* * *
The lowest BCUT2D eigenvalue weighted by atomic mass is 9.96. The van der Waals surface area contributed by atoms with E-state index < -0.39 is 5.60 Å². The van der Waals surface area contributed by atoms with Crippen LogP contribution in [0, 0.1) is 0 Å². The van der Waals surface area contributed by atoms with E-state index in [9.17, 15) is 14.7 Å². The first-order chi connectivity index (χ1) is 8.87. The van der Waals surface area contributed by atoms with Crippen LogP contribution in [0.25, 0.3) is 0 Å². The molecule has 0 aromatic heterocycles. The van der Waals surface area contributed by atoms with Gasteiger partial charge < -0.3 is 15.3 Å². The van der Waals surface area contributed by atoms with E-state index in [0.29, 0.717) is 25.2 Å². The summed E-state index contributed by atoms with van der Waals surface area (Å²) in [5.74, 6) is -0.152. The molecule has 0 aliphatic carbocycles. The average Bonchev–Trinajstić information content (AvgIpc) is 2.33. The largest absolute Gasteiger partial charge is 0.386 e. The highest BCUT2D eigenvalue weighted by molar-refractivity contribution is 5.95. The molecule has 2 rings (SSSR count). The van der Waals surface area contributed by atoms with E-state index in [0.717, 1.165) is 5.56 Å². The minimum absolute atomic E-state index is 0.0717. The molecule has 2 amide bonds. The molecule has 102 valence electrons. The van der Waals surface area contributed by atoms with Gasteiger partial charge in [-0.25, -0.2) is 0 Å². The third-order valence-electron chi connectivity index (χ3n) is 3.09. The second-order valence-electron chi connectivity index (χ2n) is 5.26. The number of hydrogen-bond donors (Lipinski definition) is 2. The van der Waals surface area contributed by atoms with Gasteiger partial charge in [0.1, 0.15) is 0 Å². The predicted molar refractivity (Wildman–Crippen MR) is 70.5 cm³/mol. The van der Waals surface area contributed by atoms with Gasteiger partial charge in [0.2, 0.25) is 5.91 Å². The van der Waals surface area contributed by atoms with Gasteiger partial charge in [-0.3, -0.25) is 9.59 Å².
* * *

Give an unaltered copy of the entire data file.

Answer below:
The lowest BCUT2D eigenvalue weighted by atomic mass is 9.96. The van der Waals surface area contributed by atoms with E-state index < -0.39 is 5.60 Å². The van der Waals surface area contributed by atoms with Crippen LogP contribution in [0, 0.1) is 0 Å². The van der Waals surface area contributed by atoms with E-state index in [9.17, 15) is 14.7 Å². The first-order chi connectivity index (χ1) is 8.87. The van der Waals surface area contributed by atoms with Crippen LogP contribution in [0.25, 0.3) is 0 Å². The molecule has 0 aromatic heterocycles. The van der Waals surface area contributed by atoms with Gasteiger partial charge < -0.3 is 15.3 Å². The van der Waals surface area contributed by atoms with E-state index in [0.29, 0.717) is 25.2 Å². The summed E-state index contributed by atoms with van der Waals surface area (Å²) in [5.74, 6) is -0.152. The molecule has 0 aliphatic carbocycles. The average Bonchev–Trinajstić information content (AvgIpc) is 2.33. The largest absolute Gasteiger partial charge is 0.386 e. The highest BCUT2D eigenvalue weighted by molar-refractivity contribution is 5.95. The molecule has 2 rings (SSSR count). The van der Waals surface area contributed by atoms with E-state index in [0.717, 1.165) is 5.56 Å². The minimum absolute atomic E-state index is 0.0717. The molecule has 2 amide bonds. The molecule has 102 valence electrons. The van der Waals surface area contributed by atoms with Gasteiger partial charge in [-0.25, -0.2) is 0 Å². The third-order valence-electron chi connectivity index (χ3n) is 3.09. The second-order valence-electron chi connectivity index (χ2n) is 5.26. The number of hydrogen-bond donors (Lipinski definition) is 2. The van der Waals surface area contributed by atoms with Gasteiger partial charge in [0.1, 0.15) is 0 Å². The predicted molar refractivity (Wildman–Crippen MR) is 70.5 cm³/mol. The van der Waals surface area contributed by atoms with Gasteiger partial charge in [0.2, 0.25) is 5.91 Å². The van der Waals surface area contributed by atoms with Gasteiger partial charge in [-0.3, -0.25) is 9.59 Å².